Gain knowledge of the theoretical and practical aspects of key topics required to practice in stroke rehabilitation.

Gain the knowledge and skills required to design, undertake and evaluate quantitative and qualitative research in older person rehabilitation.

Have the skills to act as a leader and innovator in older person rehabilitation.

Further enquiries

Contact details for this course
Dr. Suzanne Timmons
s.timmons@ucc.ie
+353 21 4923165

Declan Whelan-Curtin
cgr@ucc.ie
+353 21 4627347

Subjects taught

Modules

Students take core modules to the value of 15 credits as follows in Year 1:

CG6009 Principles and Practice in Older Person Rehabilitation (10 credits)

CG6010 Clinical Practicum in Older Person Rehabilitation (5 credits)

Students take elective* modules to the value of 45 credits from the following over two years (maximum 25 credits to be taken in year 1). Students are encouraged to discuss their choices with the programme coordinator. Note: not all modules may be offered every year:

CG6002 Stroke Rehabilitation (10 credits)

CG6003 Cognition, Communication, Capacity and Rehabilitation (10 credits)

CG6005 Amputee and Prosthetic Rehabilitation (5 credits)

CG6006 Falls, Mobility and Movement Disorders (10 credits)

CG6007 Independent Study (5 credits)**

CG6011 In-depth Independent Study (15 credits)**

CG6012 Neuromuscular Disorders (10 credits)

EH6038 Applied Research for Gerontology and Rehabilitation (10 credits)

**Note: Students cannot take CG6007 and CG6011 together.

Module descriptions are available in the book of modules

*Alternatively students may take up to a maximum of 15 module credits, relevant to the rehabilitation of older people (unidisciplinary or interdisciplinary), from designated courses in UCC, subject to timetabling restraints, in lieu of 15 module credits above. Physiotherapy students may choose to take 15 module credits from prescribed courses in UL or RCSI (list of external modules approved by the College of Medicine and Health is available from the Centre for Gerontology and Rehabilitation). The module(s) are equivalent in level and credit rating. Students pay the other University directly and obtain a transcript of their academic study marks from that University. This transcript will be included in the student's overall profile.

The Postgraduate Diploma in Older Person Rehabilitation is also available as a one-year full-time course. Students take taught modules from the above list (or external modules) to the value of 60 credits (approximately 4 days per month during term) over one calendar year.

Further details on the content and modules are available on the Postgraduate College Calendar

Established in 2011, the Older Person Rehabilitation postgraduate programme is a unique course which will allow you to develop your skills as a leader in gerontology and rehabilitation. This interdisciplinary course is the only one of its kind in Ireland and the UK.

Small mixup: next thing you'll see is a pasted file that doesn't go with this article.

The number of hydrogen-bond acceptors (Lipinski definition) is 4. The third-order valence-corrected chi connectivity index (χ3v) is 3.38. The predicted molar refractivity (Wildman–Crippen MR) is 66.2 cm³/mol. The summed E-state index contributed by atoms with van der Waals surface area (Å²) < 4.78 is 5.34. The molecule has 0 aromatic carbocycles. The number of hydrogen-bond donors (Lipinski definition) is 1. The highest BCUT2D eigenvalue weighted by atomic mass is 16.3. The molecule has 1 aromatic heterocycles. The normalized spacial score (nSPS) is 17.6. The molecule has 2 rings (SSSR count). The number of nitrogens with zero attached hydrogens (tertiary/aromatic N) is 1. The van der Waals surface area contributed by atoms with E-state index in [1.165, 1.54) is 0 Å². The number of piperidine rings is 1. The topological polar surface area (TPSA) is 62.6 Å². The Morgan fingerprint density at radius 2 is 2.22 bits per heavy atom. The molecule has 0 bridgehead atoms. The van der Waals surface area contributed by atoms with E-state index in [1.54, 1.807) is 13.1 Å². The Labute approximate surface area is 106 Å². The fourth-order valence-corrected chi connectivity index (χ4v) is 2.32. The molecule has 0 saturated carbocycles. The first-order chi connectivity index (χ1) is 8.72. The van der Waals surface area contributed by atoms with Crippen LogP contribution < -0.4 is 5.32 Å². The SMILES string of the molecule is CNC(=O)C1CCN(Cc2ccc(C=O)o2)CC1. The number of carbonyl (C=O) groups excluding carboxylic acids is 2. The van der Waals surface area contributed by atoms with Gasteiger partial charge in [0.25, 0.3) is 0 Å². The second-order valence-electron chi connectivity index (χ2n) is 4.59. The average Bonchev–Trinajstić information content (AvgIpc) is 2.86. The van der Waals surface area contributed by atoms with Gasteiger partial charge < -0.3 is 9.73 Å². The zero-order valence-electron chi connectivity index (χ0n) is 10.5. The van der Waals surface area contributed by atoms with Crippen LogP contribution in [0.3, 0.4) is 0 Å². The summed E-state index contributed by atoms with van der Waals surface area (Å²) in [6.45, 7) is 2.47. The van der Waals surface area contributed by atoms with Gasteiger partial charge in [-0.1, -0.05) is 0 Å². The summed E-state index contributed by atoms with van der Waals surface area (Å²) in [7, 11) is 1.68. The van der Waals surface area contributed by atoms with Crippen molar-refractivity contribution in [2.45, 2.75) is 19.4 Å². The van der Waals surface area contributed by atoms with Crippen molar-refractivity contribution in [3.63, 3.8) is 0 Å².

The flexible approach allows students to choose from a range of modules to build a course tailored to them. A student-centred focus promotes flexible timetabling and blended learning to minimise travel time. Lecturers are experienced clinicians from a range of disciplines who promote interdisciplinary learning and practice.

Application date

Closing dates

Closing Dates for Application

Applications for 2018 start dates will open on November 1st 2017.

EU Applicants: UCC operates a rounds closing date system for the majority of postgraduate taught programmes (detailed below).

Some programmes have a specific closing date. Applicants are advised to consult with the postgraduate prospectus for programmes with a specific closing date.

The UCC rounds EU application system closing dates for Postgraduate Taught courses are detailed below. However, we would advise applicants to apply as soon as possible.

Deadline for receipt of Applications: Offers will be made:
For all completed applications received by January 15th 2018 Offers will be made by January 29th 2018

For all completed applications received by March 1st 2018 Offers will be made by March 15th 2018

For all completed applications received by May 1st 2018
Offers will be made by May 15th 2018

For all completed applications received by July 2nd 2018
Offers will be made by July 16th 2018

Late applications may be accepted on a first-come, first-served basis for any courses that have remaining capacity for places.

While there is no official closing date for Research courses applicants are advised to submit their application at least two months ahead of their proposed start date. There are four official Research start dates – September/October, January, April and July.

Non-EU Applicants:

Please visit the following page for further information for Non EU applicants http://www.ucc.ie/en/international/studyatucc/postgraduateprogrammes/tau...

Enrolment and start dates

Start Date September 2018